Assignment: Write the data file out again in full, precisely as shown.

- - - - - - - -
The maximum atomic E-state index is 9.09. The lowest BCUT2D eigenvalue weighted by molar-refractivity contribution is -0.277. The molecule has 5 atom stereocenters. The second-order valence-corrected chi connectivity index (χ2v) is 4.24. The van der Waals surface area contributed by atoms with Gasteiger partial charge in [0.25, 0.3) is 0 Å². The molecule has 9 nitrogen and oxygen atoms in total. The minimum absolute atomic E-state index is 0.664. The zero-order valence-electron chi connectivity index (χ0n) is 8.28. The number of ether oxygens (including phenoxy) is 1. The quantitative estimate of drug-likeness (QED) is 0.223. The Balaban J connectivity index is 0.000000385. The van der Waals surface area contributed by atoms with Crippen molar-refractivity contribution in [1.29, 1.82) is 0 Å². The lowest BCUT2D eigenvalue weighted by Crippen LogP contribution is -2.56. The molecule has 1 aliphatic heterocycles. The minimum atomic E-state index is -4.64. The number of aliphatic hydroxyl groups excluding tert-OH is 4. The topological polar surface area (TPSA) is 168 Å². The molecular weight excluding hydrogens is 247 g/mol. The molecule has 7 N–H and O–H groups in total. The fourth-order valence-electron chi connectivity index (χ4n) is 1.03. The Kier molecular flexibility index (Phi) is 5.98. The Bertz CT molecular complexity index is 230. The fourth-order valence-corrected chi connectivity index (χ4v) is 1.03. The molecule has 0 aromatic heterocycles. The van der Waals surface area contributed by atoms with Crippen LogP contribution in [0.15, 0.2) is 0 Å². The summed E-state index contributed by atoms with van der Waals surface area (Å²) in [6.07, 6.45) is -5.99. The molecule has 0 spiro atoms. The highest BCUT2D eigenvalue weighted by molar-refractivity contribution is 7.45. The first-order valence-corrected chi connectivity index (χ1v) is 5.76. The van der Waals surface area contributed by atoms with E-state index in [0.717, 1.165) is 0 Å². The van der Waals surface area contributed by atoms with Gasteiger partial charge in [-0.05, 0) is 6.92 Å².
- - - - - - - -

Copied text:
The maximum atomic E-state index is 9.09. The lowest BCUT2D eigenvalue weighted by molar-refractivity contribution is -0.277. The molecule has 5 atom stereocenters. The second-order valence-corrected chi connectivity index (χ2v) is 4.24. The van der Waals surface area contributed by atoms with Gasteiger partial charge in [0.25, 0.3) is 0 Å². The molecule has 9 nitrogen and oxygen atoms in total. The minimum absolute atomic E-state index is 0.664. The zero-order valence-electron chi connectivity index (χ0n) is 8.28. The number of ether oxygens (including phenoxy) is 1. The quantitative estimate of drug-likeness (QED) is 0.223. The Balaban J connectivity index is 0.000000385. The van der Waals surface area contributed by atoms with Crippen molar-refractivity contribution in [1.29, 1.82) is 0 Å². The lowest BCUT2D eigenvalue weighted by Crippen LogP contribution is -2.56. The molecule has 1 aliphatic heterocycles. The minimum atomic E-state index is -4.64. The number of aliphatic hydroxyl groups excluding tert-OH is 4. The topological polar surface area (TPSA) is 168 Å². The molecular weight excluding hydrogens is 247 g/mol. The molecule has 7 N–H and O–H groups in total. The fourth-order valence-electron chi connectivity index (χ4n) is 1.03. The Kier molecular flexibility index (Phi) is 5.98. The Bertz CT molecular complexity index is 230. The fourth-order valence-corrected chi connectivity index (χ4v) is 1.03. The molecule has 0 aromatic heterocycles. The van der Waals surface area contributed by atoms with Crippen LogP contribution in [0.15, 0.2) is 0 Å². The summed E-state index contributed by atoms with van der Waals surface area (Å²) in [6.07, 6.45) is -5.99. The molecule has 0 spiro atoms. The highest BCUT2D eigenvalue weighted by molar-refractivity contribution is 7.45. The first-order valence-corrected chi connectivity index (χ1v) is 5.76. The van der Waals surface area contributed by atoms with E-state index in [0.717, 1.165) is 0 Å². The van der Waals surface area contributed by atoms with Gasteiger partial charge in [-0.05, 0) is 6.92 Å².